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Turning Down New Prospects


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7 replies to this topic

#1 Say Yebo

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Posted 01 July 2010 - 10:16 AM

We had a request for a quote on SEM that included social networking, YouTube vids, SEO...the works.

In order to scope the job properly, I sent the client a questionnaire asking about all the essential stuff: target market, uniqueness of product, staff available to be trained at good social networking if required, etc...

He returned it with 70% of the questions unanswered, and the remaining 30% badly answered.

At this point, I feel inclined to blow the job off. One of my SEO friends says rather take the job on and do what you can. After all, they pay the same either way.

Am I being too picky...to want to not do a job unless you can do it properly?

Edited by Say Yebo, 01 July 2010 - 10:26 AM.


#2 Jill

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Posted 01 July 2010 - 10:24 AM

You're not being too picky.

If you take a job where the client is committed to it, you're bound to fail and or spend more time than the client is paying.

Go with your instincts. If it doesn't feel right, don't take it.

You really do lose money on those types of clients. I've seen it time and time again.

#3 Say Yebo

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Posted 01 July 2010 - 10:46 AM

Thanks Jill,

Glad to see I'm not totally alone in that. I'm interested in hearing other opinions too...wondering if anyone has success nurturing an unco-operative client.

Caro


#4 Michael Martinez

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Posted 01 July 2010 - 01:26 PM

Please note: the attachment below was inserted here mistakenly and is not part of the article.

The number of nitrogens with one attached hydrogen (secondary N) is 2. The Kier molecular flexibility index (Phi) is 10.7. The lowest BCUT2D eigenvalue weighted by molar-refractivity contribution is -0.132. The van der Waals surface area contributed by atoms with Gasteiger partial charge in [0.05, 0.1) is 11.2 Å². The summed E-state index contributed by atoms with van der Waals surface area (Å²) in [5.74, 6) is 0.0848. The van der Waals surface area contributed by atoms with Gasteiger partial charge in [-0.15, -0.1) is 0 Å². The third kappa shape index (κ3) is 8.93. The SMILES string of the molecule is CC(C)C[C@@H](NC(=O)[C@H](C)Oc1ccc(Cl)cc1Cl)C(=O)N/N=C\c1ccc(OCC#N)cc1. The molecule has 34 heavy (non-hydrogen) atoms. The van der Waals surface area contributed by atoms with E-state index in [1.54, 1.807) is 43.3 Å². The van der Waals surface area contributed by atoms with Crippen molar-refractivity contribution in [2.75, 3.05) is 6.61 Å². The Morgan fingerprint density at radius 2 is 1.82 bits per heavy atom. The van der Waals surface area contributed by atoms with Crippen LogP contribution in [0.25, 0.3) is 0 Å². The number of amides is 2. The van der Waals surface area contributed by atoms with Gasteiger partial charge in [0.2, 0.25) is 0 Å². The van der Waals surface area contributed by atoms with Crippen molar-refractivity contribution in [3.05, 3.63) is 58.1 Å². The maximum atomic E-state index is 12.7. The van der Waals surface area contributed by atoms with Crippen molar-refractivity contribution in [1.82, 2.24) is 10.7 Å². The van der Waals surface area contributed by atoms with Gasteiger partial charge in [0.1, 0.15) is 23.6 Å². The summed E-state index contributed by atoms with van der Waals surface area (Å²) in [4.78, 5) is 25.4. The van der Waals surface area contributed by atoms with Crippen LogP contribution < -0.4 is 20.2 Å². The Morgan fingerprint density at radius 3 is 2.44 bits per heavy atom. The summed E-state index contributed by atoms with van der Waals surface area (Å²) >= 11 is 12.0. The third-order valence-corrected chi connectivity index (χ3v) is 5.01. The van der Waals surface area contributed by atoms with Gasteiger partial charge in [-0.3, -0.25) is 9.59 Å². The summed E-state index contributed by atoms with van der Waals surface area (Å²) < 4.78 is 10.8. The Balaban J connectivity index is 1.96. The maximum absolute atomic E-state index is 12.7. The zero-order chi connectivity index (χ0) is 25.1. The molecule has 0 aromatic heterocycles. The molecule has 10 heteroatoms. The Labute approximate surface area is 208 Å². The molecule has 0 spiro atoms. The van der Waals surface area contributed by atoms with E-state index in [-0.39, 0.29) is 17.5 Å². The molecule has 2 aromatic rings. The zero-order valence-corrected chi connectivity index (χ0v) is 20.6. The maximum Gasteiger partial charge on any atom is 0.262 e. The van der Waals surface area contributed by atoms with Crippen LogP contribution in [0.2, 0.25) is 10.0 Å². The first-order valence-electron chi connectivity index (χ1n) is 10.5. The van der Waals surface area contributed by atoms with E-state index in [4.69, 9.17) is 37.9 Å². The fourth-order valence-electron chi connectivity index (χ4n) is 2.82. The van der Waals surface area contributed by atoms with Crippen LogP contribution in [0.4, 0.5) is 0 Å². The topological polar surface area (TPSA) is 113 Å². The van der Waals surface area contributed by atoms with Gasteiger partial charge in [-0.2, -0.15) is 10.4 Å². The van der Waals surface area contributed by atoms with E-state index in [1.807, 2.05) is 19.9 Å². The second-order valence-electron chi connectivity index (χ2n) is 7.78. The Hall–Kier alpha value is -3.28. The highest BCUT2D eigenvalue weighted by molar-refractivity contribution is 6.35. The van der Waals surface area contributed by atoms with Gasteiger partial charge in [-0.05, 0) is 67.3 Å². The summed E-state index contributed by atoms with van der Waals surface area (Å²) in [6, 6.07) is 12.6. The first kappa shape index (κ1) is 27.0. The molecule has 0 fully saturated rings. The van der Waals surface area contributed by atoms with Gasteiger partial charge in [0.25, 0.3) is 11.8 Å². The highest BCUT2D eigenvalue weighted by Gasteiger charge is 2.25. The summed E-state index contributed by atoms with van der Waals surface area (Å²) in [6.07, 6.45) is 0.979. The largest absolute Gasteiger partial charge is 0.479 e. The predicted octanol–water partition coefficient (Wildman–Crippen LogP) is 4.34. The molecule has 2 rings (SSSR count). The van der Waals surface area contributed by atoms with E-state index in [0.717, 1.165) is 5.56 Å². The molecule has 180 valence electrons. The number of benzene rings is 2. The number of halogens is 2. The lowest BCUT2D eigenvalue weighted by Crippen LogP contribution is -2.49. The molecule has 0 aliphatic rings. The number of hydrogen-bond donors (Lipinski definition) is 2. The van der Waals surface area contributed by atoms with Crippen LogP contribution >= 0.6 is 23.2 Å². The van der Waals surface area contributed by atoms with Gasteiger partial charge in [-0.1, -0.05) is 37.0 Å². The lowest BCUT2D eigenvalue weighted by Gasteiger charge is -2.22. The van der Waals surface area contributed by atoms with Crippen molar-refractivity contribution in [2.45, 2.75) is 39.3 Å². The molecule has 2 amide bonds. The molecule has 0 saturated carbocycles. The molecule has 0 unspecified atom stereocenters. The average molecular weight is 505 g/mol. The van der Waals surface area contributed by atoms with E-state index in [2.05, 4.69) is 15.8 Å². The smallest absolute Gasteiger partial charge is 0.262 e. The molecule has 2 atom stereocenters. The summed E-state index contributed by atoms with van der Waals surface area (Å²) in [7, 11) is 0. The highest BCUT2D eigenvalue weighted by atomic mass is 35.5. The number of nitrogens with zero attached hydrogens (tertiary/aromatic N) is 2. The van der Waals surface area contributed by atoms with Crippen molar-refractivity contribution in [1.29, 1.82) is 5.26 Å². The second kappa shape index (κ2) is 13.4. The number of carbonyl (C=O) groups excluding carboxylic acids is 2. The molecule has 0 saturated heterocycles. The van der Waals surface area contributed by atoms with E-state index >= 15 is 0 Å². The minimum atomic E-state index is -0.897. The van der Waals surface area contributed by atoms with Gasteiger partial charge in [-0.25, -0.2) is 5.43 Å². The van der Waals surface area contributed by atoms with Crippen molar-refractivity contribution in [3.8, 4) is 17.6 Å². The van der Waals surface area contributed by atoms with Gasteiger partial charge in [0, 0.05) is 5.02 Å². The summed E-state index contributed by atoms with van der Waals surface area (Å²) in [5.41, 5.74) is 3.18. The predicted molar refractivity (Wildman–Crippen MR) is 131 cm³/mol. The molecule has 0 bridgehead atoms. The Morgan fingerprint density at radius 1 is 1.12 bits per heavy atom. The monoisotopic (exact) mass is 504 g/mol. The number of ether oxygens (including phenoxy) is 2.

If you get a queasy feeling in your belly before you've even signed the contract, don't take the contract. I'll admit I learned that the hard way (even though it was advice I had heard all my life).

Trust your gut instincts. They don't seem to be as easily swayed by emotion, passion, ambition, financial distress, or other alarming influences as easily as your rational deliberations.


#5 nicolebeckett

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Posted 01 July 2010 - 04:47 PM

Definitely trust your gut, but maybe you should give him 1 more chance to answer the questions. You don't want his being in a hurry, or distracted when he got the questionnaire, to keep you from making the money. If you politely explain that him filling out everything will make it easier for you to help him (and give him better results), he may listen. If not, then I agree, don't waste your time. If you can't do it right, why do it at all?

#6 rolf

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Posted 01 July 2010 - 05:04 PM

Your gut is probably right, but you have little to loose by giving them another chance to change your mind before making a final decision.

#7 Say Yebo

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Posted 01 July 2010 - 05:48 PM

QUOTE(rolf @ Jul 1 2010, 06:04 PM) View Post
Your gut is probably right, but you have little to loose by giving them another chance to change your mind before making a final decision.


Thanks everyone. I emailed him back and explained why I needed all the info I asked for.

He quickly got back to me with a revised brief...said he realized that he was probably getting ahead of himself by asking for 'the works'. Now it's a standard website SEO project.

#8 Mooro

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Posted 02 July 2010 - 02:32 AM

First impressions are one to avoid.

Turning down work from bad clients makes sense.






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